That instrument on a stand next to him? That’s a cowbell. And the copper-spun cymbals, those are noisy percussion instruments, Ian points out.
“Playing the drums is kind of like my thing,” Ian says simply.
Five years ago, Ian didn’t speak — not even about drums. He didn’t look people in the eye. And he surely didn’t twirl drumsticks between his fingers after freestyling for visitors.
Ian is autistic, and but not for the drums, his parents say, he would still be exhibiting the behavior that made him an isolated, muted child.
“The drums, they’re like our lifeline,” said Claudia Engelsman, Ian’s mother.
Looking back, the drums have always been Ian’s “thing,” his parents said.
At age 4 — not long after receiving the autism diagnosis — Ian was like many children his age, banging on pots and pans he pulled out of kitchen cupboards, said his dad, David Engelsman.
But about three years ago, Ian started playing with other items he found in the kitchen. He retrieved empty jars and bottles, turned coffee cans upside down and wrapped paper plates in tinfoil.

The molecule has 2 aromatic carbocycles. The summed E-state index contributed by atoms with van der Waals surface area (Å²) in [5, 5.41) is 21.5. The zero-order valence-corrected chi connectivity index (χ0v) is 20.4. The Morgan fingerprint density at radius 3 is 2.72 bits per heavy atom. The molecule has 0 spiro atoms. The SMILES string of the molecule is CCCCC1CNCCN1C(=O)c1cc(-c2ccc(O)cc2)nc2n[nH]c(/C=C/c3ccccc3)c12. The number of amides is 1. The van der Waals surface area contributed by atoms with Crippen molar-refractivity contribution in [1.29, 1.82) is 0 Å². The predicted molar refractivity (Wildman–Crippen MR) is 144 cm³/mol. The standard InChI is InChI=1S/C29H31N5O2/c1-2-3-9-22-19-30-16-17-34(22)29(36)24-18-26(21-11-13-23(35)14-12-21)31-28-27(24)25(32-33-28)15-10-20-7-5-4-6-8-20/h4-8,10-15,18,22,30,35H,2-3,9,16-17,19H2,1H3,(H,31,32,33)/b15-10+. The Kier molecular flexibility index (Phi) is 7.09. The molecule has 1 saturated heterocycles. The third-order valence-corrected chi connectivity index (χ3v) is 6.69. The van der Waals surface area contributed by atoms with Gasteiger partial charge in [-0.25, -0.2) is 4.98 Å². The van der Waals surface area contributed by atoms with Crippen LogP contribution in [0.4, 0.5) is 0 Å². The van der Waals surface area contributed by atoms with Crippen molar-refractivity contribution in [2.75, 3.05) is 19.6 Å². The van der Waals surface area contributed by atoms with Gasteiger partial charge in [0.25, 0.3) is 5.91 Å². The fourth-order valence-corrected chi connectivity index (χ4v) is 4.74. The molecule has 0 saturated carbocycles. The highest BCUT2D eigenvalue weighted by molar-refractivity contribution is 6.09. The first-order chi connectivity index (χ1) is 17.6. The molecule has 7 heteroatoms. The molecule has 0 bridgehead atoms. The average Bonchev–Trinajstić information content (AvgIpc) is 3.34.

Then, he played music.
“He had rhythm,” said Claudia, who studied music and played the guitar.
She bought Ian a set of cheap toy drums from the drugstore. Ian fastened his makeshift instruments to the set and kept playing.
“I told David, ‘There is something here,'” Claudia said.
That Christmas, Santa brought 9-year-old Ian his first real drum set. After that, Claudia started looking for music classes for Ian. But as soon as she mentioned her son’s autism, doors shut, she said.
“It’s the leprosy of the 21st century,” she said.
But then Claudia found Musical Beginnings in Orchards, not far from their Vancouver home. They welcomed Ian — and his autism.
After 10 minutes of playing, Ian’s teacher was pulling other teachers in to hear the 9-year-old beat on the drums.
“They said, ‘He’s a natural,'” Claudia said.
From there, Ian began to flourish.